The stones were relocated by Joseph Need Walker during his ownership, becoming a gateway feature to the eponymous estate. The stones are now housed in the Harthill Greenhouses in Calderstones Park having been moved from their previous location in an enclosure just outside the park gates in 1954 to protect them from further weathering.
The mansion house was built in 1828 by Joseph Need Walker to replace the original farmhouse known as the Old House. The house is of Georgian style, though it has been subject to some unsympathetic alterations over the years and now houses council offices and a small café. The extensive stables and coachhouse are still at the rear of the house.
The Allerton Oak
Its dilapidated state is said to be due to the explosion of the gunpowder ship Lottie Sleigh over three miles away on the River Mersey in 1864. It is dependent upon a number of props that hold it up.
After WWII Percy Conn, the new Superintendent of Liverpool Parks, had the vision to recreate the Liverpool Botanic Garden of William Roscoe & John Shepherd from the Mount Pleasant days, in the Harthill Estate grounds at Calderstones Park. This work was started in 1951 and completed in 1964 when the amazing set of 16 connected glasshouses was formally opened.
Unfortunately because there was very little money around post war low grade spruce, rather than teak, was used to build the glasshouses and by 1979 they were at the end of their useful life. The early 80's was another occasion when the Liverpool City economy was dire and no money could be found to re-build them. In 1984 the glasshouses were closed and all the plants were transported to the Liverpool City nursery at Garston, where they remained for the next 23 years! Some of the plants were occasionally seen at Southport Flower Shows over this period. In 2007/2008 a third of the plants were re-housed in 4 glasshouses within Croxteth Hall’s walled gardens when Garston Nursery was closed as a consequence of the outsourcing of Liverpool’s Park & Garden maintenance work.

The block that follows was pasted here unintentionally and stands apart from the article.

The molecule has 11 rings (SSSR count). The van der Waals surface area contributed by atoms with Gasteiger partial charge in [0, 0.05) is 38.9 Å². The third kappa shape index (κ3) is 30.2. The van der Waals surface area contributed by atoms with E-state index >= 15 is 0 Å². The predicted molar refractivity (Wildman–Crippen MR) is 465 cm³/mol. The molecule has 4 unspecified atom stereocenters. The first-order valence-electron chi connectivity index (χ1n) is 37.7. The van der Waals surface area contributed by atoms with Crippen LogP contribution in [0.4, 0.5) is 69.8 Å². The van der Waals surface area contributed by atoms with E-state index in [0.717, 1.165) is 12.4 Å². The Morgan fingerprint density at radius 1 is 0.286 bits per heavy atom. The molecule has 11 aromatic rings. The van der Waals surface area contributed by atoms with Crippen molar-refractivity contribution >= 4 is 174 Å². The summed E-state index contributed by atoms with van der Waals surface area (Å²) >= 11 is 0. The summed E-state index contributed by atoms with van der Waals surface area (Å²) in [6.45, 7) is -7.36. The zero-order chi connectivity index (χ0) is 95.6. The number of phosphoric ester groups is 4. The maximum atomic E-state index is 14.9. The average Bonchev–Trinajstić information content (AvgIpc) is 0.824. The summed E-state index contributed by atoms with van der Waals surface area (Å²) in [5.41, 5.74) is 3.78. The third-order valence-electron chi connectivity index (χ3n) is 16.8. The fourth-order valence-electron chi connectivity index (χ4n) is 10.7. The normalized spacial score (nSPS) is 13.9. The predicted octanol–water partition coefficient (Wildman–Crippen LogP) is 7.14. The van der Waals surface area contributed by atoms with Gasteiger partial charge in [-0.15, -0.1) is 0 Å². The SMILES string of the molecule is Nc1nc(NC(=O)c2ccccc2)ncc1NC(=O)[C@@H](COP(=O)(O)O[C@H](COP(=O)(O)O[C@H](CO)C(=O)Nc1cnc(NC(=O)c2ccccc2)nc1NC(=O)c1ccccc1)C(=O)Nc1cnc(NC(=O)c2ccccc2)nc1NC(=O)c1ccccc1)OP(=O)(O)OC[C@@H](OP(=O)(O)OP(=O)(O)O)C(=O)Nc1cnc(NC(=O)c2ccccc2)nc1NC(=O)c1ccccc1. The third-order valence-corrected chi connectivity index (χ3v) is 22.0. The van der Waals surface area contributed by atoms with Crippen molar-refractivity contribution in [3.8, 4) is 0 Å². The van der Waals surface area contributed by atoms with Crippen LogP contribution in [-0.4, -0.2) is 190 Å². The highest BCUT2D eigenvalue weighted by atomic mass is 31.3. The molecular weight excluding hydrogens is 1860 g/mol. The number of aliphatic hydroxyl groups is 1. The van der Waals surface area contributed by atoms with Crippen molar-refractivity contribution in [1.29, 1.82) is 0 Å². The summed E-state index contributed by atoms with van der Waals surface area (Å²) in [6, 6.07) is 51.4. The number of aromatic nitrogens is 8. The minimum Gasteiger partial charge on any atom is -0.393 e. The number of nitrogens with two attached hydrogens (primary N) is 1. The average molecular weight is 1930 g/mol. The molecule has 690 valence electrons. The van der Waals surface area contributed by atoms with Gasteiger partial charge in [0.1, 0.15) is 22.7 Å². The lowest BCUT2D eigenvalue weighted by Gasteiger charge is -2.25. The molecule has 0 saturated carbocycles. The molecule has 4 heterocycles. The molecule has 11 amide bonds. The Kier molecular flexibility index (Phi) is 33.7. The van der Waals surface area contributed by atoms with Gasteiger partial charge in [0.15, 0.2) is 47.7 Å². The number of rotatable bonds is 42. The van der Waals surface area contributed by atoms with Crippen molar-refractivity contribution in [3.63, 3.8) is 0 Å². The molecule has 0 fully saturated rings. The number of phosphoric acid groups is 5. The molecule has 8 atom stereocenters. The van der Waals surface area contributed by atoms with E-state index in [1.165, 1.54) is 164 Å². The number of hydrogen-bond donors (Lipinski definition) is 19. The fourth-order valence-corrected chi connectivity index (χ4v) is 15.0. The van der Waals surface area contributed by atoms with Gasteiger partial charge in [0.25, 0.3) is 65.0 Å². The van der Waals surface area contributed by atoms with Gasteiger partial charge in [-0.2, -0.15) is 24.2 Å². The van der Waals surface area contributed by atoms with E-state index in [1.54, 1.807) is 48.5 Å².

Activities in the park
Set in the park, the Tradition-ICAP Liverpool International began in 2002 (with the women's event beginning in 2006) and has attracted many will known tennis stars such as, Martina Navratilova, Ivan Ljubičić and David Ferrer. In 2008 the tournament attracted over 2500 spectators.
- "Calderstones Park". Tradition-ICAP Liverpool International. Retrieved 2009-07-20.[dead link]
- "Calderstones Park - Historical Background". www.liverpoolparks.org. Retrieved 2009-06-27.
- "Calderstones Park". The Mersey Partnership. Retrieved 2009-07-20.
- Royden, Mike. "The Calderstones". Mike Royden. Archived from the original on 2008-07-25. Retrieved 2009-07-20.[dead link]
- Calderstones: Prehistoric Tomb in Liverpool. Merseyside Archaeological Society. 1984. ISBN 0-906311-03-9.
- "Calderstones Park Historical Background". Liverpool Parks. Retrieved 2009-07-20.
- "The Calderstones - Chambered Tomb in England in Merseyside". The Megalithic Portal. February 2004. Retrieved 2009-07-20.
- Royden, Mike (July 2008). "South Liverpool Calderstones Park". www.allertonoak.com. Retrieved 2009-07-20.
- "The Allerton Oak". Liverpool City Council. July 2009. Retrieved 2009-07-20.
- "About the Tournament". Tradition-ICAP Liverpool International. Archived from the original on 2009-04-27. Retrieved 2009-07-20.
- "Whats on in Liverpool". Directory of Liverpool. October 21, 2009. Retrieved December 21, 2009.
- The Calderstones: a prehistoric tomb in Liverpool. Merseyside Archaeological Society. 1984. ISBN 0-906479-05-3.
- Council Page
- A Liverpool Heritage Forum
- The Calderstones
- Fungi in Calderstones park
- Miniature Railway (run by Merseyside Live Steam and Model Engineers)